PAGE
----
Creating an intention to be bound

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In a recent High Court case, New Media Holding LLC v Kuznetsov [1], the Court was confronted with two issues which frequently trouble the courts in this country – whether an agreement apparently entered into between two commercial parties was intended to create a binding contractual obligation and whether a notice purportedly served under that agreement was effective.

In this case, an investor had signed a document (the Term Sheet) pursuant to which he claimed to have been granted a redemption right in respect of shares in a company controlled by the defendant. He sought to exercise that right by a notice (the Notice) that the defendant purchase the relevant shares. The defendant failed to do so. The investor assigned the right to a company he controlled, the claimant in this case, which then pursued the claim as assignee of the cause of action.

The first issue concerned whether the Term Sheet was legally enforceable, the defendant submitting that it had never been the parties’ intention that it should have legal effect and that it had not been supported by any consideration from the investor. The Court was unimpressed by this argument finding that, on an objective assessment, each party had intended that the Term Sheet should have legal effect.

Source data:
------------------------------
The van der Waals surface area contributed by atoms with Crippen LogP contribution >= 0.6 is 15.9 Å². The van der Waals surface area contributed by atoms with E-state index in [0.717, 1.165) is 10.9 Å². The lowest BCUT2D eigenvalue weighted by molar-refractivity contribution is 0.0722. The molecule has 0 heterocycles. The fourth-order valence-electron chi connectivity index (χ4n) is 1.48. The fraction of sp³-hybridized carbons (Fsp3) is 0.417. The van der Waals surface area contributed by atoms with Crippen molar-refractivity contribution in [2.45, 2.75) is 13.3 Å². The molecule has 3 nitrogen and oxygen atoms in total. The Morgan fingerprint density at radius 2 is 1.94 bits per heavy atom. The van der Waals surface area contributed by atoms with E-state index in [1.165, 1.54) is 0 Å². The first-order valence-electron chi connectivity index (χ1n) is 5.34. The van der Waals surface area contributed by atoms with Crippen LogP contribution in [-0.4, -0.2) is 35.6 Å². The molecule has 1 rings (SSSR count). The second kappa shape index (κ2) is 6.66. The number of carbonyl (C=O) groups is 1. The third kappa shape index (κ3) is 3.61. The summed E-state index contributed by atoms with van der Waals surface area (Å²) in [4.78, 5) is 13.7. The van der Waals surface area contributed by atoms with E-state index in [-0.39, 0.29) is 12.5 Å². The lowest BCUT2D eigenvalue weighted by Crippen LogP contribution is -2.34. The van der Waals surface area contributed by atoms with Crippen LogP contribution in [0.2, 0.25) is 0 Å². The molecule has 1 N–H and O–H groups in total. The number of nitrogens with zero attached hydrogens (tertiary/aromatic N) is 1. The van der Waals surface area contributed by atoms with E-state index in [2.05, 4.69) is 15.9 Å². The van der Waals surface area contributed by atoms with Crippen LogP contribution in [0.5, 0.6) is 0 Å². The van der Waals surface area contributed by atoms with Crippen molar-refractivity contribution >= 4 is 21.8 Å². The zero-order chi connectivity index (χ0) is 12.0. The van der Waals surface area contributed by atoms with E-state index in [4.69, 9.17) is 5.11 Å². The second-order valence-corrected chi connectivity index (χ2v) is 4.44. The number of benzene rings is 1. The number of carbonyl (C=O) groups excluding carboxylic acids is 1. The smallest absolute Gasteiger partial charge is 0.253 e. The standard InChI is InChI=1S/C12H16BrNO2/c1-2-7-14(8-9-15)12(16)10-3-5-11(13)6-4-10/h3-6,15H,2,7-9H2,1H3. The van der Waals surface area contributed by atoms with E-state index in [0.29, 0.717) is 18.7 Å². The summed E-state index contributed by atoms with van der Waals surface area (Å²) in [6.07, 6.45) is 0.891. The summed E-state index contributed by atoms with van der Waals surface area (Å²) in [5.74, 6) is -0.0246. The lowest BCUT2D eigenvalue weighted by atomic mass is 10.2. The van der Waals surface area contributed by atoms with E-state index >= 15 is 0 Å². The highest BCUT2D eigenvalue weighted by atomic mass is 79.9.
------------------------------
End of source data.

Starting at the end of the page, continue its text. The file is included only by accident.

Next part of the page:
The second issue was whether the Notice constituted a valid exercise of the redemption right. The defendant argued that the Notice failed to identify which shares the defendant was required to purchase and that it was seeking to bring about a transfer of shares whose validity could be challenged by the other shareholders. Again, the Court was unpersuaded. The parties were experienced, sophisticated businessmen who understand fully the mechanics of the transaction they were entering into and the Notice in no way departed from the requirements of the Term Sheet. It was not necessary to give business efficacy to the Term Sheet to imply additional requirements beyond those expressly agreed. As such, the Notice was valid and enforceable.

WM comment

This case creates no new law but is a useful reminder to stipulate precisely the format and contents of a notice exercising rights, such as pursuant to an option agreement. Also, that it if is intended that an “agreement” should not have legal effect, to make this clear by the use of words such as “subject to contract”. The use of words like this is not definitive as to an agreement not being binding but it does create a presumption that this is the case which the party seeking to show the existence of a binding contract will need to overcome.


[1] [2016] EWHC 360 (QB)